I looked out. There across the water was the edge of the Grid. Crisscrossing laser beams made what Cherif called a ‘geodesic dome,’ which I guess is like a ball but broken up funny. The whole contraption was MatronTek, energy-hungry and hugely expensive. Once we’d passed through it would signal border patrol with the results from its scan: four life forms, one vessel and zero visas.
“Do we have a way past it?” I asked. I tried to sound brave, but Claudette snickered at the crack in my voice.
“Don’t need one. HOMEFRONT’s all the way in D.C. and Deluge is out of the picture. Blueshift himself couldn’t get here in less than sixteen minutes, assuming he’d even answer the call. There’ll be a few patrol boats, maybe some normal cops once we get to shore. Nothing we can’t handle.”
I nodded but felt no relief as the laser beams washed over our boat, our bodies, our unspooling cargo. Sinead giggled as red light shimmered up her skin. “Like being scanned at the supermarket.” Cherif gathered the cards back together. I let the rustling of the shuffling deck draw me in while I sucked in the cold air of Proteus Bay. My illusions were already in place. To any outsider, we’d appear as another blank patch of water. There was nothing more I could do but enjoy the night and avoid thinking about the inevitable.
My first draw of the new hand came. Seven pentacles, five wands, the Tower. Nothing but bad omens. So much for cards. I dropped mine to the table. “Nope, nope. You guys might need to try Black Jack or something.” I turned instead to look out over the waters. Black in every direction, save the humming Grid and its reflection.
It was nice to get a few seconds of peace before things went all pear-shaped. Shame it couldn’t last. Claudette whistled twice to give us the signal, then circled low over the boat before we could cram our earplugs in. “We are in the mess, nanas!” She waved her rifle as if for emphasis. “Daddy’s coming with Little Brat and some of their buddies!”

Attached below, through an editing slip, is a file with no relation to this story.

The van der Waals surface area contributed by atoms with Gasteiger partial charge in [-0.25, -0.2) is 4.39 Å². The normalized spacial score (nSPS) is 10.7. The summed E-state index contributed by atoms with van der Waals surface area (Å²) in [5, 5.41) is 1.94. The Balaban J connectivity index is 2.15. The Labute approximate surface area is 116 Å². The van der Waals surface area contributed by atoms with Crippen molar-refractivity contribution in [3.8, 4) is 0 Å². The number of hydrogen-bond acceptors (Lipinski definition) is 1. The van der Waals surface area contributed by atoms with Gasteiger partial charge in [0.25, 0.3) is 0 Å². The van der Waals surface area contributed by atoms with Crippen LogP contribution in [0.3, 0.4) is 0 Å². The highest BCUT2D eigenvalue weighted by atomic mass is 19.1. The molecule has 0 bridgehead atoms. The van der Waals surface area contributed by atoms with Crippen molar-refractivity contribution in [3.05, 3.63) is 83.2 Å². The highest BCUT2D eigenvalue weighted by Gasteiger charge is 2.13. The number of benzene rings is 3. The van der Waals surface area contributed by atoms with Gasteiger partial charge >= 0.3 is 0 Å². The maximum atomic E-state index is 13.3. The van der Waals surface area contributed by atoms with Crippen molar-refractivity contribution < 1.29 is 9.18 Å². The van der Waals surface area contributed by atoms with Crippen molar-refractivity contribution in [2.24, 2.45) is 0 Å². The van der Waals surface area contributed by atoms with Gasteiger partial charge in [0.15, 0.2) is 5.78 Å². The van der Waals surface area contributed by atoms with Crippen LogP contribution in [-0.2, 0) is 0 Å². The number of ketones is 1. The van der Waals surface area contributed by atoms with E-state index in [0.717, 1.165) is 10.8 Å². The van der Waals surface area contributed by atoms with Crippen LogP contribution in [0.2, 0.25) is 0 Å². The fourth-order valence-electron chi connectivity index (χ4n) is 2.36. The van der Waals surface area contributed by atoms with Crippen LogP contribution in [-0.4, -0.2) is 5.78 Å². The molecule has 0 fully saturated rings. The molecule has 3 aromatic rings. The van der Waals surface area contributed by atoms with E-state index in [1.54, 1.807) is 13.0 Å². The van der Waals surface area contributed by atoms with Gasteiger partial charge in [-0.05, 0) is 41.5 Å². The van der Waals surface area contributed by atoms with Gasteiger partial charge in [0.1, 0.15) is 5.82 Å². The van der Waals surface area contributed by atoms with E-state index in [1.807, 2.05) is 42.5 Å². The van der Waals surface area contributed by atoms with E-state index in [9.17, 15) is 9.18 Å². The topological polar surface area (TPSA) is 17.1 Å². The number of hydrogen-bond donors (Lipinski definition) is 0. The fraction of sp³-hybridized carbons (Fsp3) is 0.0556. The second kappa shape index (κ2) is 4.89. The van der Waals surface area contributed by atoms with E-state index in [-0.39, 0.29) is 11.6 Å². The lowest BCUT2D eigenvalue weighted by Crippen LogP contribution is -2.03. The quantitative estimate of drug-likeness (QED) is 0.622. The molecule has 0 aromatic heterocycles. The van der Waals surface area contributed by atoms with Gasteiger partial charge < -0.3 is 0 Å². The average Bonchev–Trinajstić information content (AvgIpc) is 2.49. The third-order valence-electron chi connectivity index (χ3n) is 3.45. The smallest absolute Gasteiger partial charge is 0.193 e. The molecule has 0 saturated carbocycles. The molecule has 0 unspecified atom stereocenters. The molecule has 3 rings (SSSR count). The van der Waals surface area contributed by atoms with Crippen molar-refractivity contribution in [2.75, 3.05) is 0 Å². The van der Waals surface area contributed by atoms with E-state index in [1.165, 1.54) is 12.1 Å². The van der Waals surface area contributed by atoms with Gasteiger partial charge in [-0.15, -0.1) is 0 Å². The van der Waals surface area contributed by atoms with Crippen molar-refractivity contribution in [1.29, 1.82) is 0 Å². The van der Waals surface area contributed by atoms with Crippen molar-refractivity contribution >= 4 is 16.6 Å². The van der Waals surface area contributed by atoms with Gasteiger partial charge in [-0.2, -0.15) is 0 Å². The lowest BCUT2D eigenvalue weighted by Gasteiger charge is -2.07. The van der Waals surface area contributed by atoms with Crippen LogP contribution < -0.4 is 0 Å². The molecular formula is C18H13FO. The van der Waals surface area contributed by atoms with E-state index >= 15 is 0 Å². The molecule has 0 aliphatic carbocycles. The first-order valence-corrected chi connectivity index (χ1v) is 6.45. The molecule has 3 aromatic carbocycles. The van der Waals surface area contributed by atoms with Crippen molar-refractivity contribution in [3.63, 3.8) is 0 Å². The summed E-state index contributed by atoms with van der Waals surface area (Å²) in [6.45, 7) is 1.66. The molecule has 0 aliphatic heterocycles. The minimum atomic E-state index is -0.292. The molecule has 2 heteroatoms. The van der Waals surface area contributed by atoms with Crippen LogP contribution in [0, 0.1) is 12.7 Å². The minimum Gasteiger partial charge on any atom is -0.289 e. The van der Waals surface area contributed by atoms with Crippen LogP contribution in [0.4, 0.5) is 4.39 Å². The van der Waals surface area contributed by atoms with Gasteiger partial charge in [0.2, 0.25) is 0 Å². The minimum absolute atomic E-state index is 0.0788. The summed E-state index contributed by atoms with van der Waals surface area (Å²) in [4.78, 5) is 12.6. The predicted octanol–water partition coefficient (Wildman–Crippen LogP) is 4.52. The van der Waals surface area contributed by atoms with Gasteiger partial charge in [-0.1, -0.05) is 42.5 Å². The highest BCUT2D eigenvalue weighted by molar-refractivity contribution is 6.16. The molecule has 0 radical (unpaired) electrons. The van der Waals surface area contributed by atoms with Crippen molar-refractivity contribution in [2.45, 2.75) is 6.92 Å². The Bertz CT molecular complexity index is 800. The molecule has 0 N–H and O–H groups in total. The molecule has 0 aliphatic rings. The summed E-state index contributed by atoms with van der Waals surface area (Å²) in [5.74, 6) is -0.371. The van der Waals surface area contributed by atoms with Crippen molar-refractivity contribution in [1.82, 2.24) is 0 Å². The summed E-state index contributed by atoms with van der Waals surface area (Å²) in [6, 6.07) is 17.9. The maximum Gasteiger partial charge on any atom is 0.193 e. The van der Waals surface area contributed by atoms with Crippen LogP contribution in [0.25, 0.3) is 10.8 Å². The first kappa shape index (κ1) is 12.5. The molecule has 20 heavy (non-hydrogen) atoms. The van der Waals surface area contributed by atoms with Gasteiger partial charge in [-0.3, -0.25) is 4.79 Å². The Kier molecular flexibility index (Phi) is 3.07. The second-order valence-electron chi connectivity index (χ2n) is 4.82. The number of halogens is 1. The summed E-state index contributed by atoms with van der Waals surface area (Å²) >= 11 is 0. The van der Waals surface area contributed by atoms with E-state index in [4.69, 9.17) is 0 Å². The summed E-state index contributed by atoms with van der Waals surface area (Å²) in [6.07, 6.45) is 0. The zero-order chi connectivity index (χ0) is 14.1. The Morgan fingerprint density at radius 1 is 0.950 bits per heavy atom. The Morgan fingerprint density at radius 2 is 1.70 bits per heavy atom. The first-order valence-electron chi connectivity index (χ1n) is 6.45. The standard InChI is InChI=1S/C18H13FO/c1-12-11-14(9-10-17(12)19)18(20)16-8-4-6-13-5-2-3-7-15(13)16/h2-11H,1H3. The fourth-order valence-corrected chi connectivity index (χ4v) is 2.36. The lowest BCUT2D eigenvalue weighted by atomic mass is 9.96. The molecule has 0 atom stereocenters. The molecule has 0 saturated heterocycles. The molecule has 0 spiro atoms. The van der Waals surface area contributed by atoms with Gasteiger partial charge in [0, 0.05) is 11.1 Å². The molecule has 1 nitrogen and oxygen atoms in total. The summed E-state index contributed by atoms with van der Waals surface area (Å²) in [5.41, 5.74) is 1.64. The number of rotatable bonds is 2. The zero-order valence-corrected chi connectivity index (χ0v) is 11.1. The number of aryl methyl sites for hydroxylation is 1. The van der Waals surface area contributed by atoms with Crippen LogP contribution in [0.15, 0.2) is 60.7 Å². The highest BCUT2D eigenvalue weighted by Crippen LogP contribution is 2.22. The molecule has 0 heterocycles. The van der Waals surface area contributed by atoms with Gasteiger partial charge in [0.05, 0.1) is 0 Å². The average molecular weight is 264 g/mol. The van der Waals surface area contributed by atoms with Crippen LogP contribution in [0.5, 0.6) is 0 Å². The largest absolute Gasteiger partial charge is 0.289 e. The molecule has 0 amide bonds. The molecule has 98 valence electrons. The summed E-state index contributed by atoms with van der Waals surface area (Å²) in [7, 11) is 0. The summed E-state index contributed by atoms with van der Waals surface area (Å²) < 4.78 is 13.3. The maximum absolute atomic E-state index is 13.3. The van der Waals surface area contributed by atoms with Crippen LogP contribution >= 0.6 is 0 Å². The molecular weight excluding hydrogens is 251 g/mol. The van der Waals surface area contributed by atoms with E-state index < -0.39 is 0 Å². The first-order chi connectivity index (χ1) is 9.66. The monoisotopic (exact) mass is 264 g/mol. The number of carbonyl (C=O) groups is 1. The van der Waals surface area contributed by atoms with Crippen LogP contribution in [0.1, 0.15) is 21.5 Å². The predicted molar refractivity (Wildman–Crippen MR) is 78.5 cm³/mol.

“What? Daddy? Who’s daddy?” Cherif asked angrily.
“Eh… just… Daddy!” Claudette cried helplessly. She looked over her shoulder. Our pursuers were just barely visible now, four gleaming dots growing brighter.
“Okay, okay. We don’t lose our heads.” Cherif insisted. “Let them get close. We get one sneak attack and then our cover is blown. Hugo, for the love of god keep that illusion running. You two, wait for my signal.”
Claudette and Sinead nodded their assent while I jumped down to the bottom of the deck. No way I was getting sucked into the middle of a bonafide superhero fight. I looked out through the porthole and focused all of my willpower on maintaining the illusion around the boat. Our attackers, some kind of superteam I’d never seen before, came into view.
Their leader was the only one I recognized. Little Boy came in at the front, alongside a young lady in a suit, an American flag in the shape of a man and some girl dressed up as Torchbearer. Little Boy flew on his jetpack while the others rode gleaming crafts with silver wings and bird-skull faces.
They paused in mid-air and my breath caught in my throat. Cherif wasted no time. Red Snow hadn’t even lit up his laser cannon before he was caught in the Yumboe’s telekinetic grip. Sinead, meanwhile, unleashed her scream. Even with the earplugs it was the worst sound I’ve ever heard, like you dropped an orgy of cats into steel drum. It broke my concentration. Nausea wracked my body and the illusion fell away.
It’ll be fine, I told myself as I curled up in pain. Sinead had taken out two in one blow and Claudette opened fire on the remainder. Soon this junior border patrol would be sleeping with the fishes.